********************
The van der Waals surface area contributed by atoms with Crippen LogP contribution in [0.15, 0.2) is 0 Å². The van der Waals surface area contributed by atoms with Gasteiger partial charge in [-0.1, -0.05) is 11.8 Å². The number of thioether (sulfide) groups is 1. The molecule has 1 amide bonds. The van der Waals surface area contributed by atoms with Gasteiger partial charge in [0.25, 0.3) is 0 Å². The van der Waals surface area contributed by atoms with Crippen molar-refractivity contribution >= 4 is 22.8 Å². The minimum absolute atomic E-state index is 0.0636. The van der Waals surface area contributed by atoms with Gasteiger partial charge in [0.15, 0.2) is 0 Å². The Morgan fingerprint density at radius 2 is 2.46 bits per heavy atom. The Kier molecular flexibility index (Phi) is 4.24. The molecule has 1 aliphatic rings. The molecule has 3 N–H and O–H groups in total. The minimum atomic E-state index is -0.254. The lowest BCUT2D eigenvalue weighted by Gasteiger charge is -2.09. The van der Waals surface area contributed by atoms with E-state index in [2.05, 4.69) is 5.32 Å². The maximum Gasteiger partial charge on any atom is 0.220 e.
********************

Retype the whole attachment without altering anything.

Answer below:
The van der Waals surface area contributed by atoms with Crippen LogP contribution in [0.15, 0.2) is 0 Å². The van der Waals surface area contributed by atoms with Gasteiger partial charge in [-0.1, -0.05) is 11.8 Å². The number of thioether (sulfide) groups is 1. The molecule has 1 amide bonds. The van der Waals surface area contributed by atoms with Gasteiger partial charge in [0.25, 0.3) is 0 Å². The van der Waals surface area contributed by atoms with Crippen molar-refractivity contribution >= 4 is 22.8 Å². The minimum absolute atomic E-state index is 0.0636. The van der Waals surface area contributed by atoms with Gasteiger partial charge in [0.15, 0.2) is 0 Å². The Morgan fingerprint density at radius 2 is 2.46 bits per heavy atom. The Kier molecular flexibility index (Phi) is 4.24. The molecule has 1 aliphatic rings. The molecule has 3 N–H and O–H groups in total. The minimum atomic E-state index is -0.254. The lowest BCUT2D eigenvalue weighted by Gasteiger charge is -2.09. The van der Waals surface area contributed by atoms with E-state index in [2.05, 4.69) is 5.32 Å². The maximum Gasteiger partial charge on any atom is 0.220 e.